Two bit, we can have black or different shades of gray as we get up to 8 bit or higher. All of a sudden, we have enough variation so that it looks like continuous tone. And this is really the basis for how our digital images are made. In other words, you know when you zoom in close, you can see that this is pixelated. You're seeing all the corners of the pixels. Yet when you have enough information, you see an image as continuous tone. And in the RGB color space, we have these 8 bits of red, of green, and also of blue.
Each of these channels give us 256 possibilities. In other words, as we combine these different colors or tones together, this gives us a chance to create the 16 million colors. And this is all because of bit depth. So when we go back to our photograph, really we are able to see this picture as continuous tone, as all of these beautiful and vibrant colors, because of these pixels. And these pixels really are created by these different pieces or these different bits.
These bits give us options. This as I mention, gives us the ability to view these beautiful photographs, whether we want to see the colors of a sunset or the pictures in a portrait. And where we start to see this in Photoshop-- or where the rubber meets the road--is here. We will discover, say, in our Levels panel that we will have 256 levels, everything from 0 to 255. You can see those levels here. In this histogram, well, it displays information that we have in our photograph.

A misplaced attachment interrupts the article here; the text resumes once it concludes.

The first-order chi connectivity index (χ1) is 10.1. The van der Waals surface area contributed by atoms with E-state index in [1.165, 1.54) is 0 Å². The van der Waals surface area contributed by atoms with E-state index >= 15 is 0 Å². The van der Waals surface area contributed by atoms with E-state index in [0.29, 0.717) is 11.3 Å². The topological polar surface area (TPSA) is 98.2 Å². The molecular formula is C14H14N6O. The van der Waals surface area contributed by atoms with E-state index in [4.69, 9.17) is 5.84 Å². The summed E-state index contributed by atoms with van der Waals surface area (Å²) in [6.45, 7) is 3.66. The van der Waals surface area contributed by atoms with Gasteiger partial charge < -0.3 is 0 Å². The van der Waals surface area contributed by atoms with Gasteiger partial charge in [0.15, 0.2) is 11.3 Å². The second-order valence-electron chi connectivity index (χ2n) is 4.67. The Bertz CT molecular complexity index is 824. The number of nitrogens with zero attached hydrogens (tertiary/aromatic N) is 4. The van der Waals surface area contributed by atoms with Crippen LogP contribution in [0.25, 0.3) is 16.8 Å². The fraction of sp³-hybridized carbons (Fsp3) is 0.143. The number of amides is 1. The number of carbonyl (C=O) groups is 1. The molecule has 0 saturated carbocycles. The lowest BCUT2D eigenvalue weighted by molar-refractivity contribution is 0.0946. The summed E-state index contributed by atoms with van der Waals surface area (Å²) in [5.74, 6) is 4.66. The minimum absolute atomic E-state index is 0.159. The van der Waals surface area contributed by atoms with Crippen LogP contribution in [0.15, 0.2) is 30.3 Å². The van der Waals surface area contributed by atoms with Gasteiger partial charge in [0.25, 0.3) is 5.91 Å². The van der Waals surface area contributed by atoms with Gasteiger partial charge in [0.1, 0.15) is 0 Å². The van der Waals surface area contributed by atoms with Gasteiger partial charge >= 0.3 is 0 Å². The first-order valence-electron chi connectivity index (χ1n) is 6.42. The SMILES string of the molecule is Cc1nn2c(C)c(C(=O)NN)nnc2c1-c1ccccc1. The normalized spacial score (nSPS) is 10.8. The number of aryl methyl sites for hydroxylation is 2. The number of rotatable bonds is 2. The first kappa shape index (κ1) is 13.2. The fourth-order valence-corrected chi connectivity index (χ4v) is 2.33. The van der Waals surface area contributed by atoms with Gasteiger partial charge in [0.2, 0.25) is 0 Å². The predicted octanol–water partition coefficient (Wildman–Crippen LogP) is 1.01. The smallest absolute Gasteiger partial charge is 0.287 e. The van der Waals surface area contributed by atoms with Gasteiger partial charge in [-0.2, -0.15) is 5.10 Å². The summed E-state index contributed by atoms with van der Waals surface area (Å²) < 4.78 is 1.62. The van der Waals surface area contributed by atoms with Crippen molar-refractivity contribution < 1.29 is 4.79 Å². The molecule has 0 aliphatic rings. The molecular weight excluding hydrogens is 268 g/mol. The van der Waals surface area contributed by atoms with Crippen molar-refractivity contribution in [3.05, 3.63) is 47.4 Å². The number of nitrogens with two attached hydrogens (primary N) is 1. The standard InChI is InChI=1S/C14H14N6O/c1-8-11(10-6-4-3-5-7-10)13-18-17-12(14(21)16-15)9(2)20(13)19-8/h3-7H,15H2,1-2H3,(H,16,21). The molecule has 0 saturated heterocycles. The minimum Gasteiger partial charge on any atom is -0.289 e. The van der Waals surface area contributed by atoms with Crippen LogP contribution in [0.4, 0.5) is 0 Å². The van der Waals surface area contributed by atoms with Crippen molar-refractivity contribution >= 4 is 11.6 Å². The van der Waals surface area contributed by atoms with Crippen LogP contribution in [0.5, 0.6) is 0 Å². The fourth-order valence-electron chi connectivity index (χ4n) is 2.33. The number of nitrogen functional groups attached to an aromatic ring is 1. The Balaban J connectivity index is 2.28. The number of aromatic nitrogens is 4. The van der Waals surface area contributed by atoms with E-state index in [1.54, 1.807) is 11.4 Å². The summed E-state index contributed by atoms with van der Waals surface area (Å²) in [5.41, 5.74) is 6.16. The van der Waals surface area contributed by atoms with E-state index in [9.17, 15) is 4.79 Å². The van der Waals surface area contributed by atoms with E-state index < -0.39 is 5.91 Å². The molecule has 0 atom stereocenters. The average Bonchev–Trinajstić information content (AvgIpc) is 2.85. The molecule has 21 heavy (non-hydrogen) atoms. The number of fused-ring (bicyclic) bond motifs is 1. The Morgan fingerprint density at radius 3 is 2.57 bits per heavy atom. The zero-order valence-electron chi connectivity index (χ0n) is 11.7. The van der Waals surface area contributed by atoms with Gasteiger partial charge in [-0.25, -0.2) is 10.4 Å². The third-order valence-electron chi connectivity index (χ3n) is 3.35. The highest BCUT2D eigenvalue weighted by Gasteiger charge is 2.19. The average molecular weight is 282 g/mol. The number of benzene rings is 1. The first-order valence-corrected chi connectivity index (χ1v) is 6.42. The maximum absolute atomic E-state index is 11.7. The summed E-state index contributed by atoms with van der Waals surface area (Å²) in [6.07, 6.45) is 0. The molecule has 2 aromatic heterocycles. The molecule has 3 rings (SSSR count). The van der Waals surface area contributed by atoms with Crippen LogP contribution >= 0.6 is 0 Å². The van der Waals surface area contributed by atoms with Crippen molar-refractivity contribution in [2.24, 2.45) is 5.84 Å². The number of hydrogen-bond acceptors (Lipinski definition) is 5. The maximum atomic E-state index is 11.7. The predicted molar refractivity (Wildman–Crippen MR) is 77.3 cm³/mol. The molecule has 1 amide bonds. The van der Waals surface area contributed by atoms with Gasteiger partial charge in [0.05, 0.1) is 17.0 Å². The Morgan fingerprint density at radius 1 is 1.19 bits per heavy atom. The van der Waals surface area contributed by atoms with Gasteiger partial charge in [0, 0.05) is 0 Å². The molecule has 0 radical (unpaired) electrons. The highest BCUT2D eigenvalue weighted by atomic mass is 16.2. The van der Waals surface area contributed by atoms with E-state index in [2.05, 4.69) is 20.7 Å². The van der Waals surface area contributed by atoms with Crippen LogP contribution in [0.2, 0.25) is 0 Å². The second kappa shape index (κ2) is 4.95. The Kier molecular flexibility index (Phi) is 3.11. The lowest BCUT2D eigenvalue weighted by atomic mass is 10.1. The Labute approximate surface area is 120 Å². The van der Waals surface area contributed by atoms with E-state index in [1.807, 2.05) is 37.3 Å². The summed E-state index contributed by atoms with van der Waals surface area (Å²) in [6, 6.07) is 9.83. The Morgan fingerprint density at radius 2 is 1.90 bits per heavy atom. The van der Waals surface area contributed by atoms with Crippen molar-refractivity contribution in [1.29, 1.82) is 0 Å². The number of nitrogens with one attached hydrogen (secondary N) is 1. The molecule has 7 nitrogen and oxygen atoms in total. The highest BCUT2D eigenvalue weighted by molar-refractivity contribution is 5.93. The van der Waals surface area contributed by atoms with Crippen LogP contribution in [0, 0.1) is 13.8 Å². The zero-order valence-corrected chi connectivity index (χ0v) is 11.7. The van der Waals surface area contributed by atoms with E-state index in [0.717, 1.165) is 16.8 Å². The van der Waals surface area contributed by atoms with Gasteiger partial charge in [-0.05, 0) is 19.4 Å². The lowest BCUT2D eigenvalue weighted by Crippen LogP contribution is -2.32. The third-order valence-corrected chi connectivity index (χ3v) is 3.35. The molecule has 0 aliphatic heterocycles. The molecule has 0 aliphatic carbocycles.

We will also find this in other places like in curves. Again, we have that grayscale, 256 levels. You'll also notice were viewing this in the RGB composite channel, these three channels together. Or you can target the specific channels, the red, the green, or the blue, and we will also see this, say, in our Channels panel. Here, you can see our image, it's made up of these three different channels together. And as I mentioned in the beginning of this movie, I know that this concept is a little bit complicated.
Yet I want to share this topic with you because this really is the foundation for our digital images. It's really all about how we have pixels and bit depth. And if we can have somewhat of a working understanding of how our digital images are made, well, it can ultimately help us make better images, and it can give us more control. And as we dig into those controls, whether that's levels or curves or the channels, we can start to understand that what we're working with are these different channels. We know why these exist because these give us this continuous tone full-color image.
And by having this just initial familiarity with this whole concept of pixels and bit depth, well, it can just help us out in our overall process as we seek to become better and more efficient at creating compelling digital photographs.
The foundation of digital imaging: pixels and bit depth provides you with in-depth training on Photography. Taught by Chris Orwig as part of the Photoshop CS6 for Photographers